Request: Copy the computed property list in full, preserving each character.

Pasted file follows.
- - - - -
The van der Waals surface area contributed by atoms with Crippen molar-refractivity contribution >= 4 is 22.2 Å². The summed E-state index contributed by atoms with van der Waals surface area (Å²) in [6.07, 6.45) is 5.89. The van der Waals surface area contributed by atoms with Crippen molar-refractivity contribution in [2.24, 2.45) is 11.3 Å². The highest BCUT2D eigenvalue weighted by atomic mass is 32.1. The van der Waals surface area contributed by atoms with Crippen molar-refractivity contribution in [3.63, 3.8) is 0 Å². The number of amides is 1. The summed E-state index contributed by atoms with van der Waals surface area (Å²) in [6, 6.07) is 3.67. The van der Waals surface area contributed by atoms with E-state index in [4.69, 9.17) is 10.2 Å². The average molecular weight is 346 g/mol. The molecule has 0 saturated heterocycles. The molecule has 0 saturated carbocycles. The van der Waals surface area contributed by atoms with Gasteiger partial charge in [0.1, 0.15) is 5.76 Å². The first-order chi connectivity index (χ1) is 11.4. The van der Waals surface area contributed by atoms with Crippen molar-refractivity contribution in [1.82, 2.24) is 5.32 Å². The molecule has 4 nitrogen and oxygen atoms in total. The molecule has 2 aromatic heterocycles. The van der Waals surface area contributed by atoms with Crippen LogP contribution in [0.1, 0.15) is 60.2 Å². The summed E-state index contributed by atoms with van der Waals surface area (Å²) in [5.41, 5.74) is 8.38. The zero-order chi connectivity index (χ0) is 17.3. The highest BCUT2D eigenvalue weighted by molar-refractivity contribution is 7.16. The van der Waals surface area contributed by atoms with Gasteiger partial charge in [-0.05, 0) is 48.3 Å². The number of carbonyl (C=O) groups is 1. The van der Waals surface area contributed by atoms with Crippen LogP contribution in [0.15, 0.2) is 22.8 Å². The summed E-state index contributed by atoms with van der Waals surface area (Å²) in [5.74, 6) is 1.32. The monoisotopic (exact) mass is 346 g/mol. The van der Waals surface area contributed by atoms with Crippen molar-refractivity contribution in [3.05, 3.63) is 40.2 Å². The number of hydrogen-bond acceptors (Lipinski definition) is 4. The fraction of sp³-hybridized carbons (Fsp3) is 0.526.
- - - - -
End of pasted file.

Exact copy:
The van der Waals surface area contributed by atoms with Crippen molar-refractivity contribution >= 4 is 22.2 Å². The summed E-state index contributed by atoms with van der Waals surface area (Å²) in [6.07, 6.45) is 5.89. The van der Waals surface area contributed by atoms with Crippen molar-refractivity contribution in [2.24, 2.45) is 11.3 Å². The highest BCUT2D eigenvalue weighted by atomic mass is 32.1. The van der Waals surface area contributed by atoms with Crippen molar-refractivity contribution in [3.63, 3.8) is 0 Å². The number of amides is 1. The summed E-state index contributed by atoms with van der Waals surface area (Å²) in [6, 6.07) is 3.67. The van der Waals surface area contributed by atoms with E-state index in [4.69, 9.17) is 10.2 Å². The average molecular weight is 346 g/mol. The molecule has 0 saturated heterocycles. The molecule has 0 saturated carbocycles. The van der Waals surface area contributed by atoms with Gasteiger partial charge in [0.1, 0.15) is 5.76 Å². The first-order chi connectivity index (χ1) is 11.4. The van der Waals surface area contributed by atoms with Crippen molar-refractivity contribution in [1.82, 2.24) is 5.32 Å². The molecule has 4 nitrogen and oxygen atoms in total. The molecule has 2 aromatic heterocycles. The van der Waals surface area contributed by atoms with Crippen LogP contribution in [0.1, 0.15) is 60.2 Å². The summed E-state index contributed by atoms with van der Waals surface area (Å²) in [5.41, 5.74) is 8.38. The zero-order chi connectivity index (χ0) is 17.3. The highest BCUT2D eigenvalue weighted by molar-refractivity contribution is 7.16. The van der Waals surface area contributed by atoms with Gasteiger partial charge in [-0.05, 0) is 48.3 Å². The number of carbonyl (C=O) groups is 1. The van der Waals surface area contributed by atoms with Crippen LogP contribution in [0.15, 0.2) is 22.8 Å². The summed E-state index contributed by atoms with van der Waals surface area (Å²) in [5.74, 6) is 1.32. The monoisotopic (exact) mass is 346 g/mol. The van der Waals surface area contributed by atoms with Crippen molar-refractivity contribution in [3.05, 3.63) is 40.2 Å². The number of hydrogen-bond acceptors (Lipinski definition) is 4. The fraction of sp³-hybridized carbons (Fsp3) is 0.526.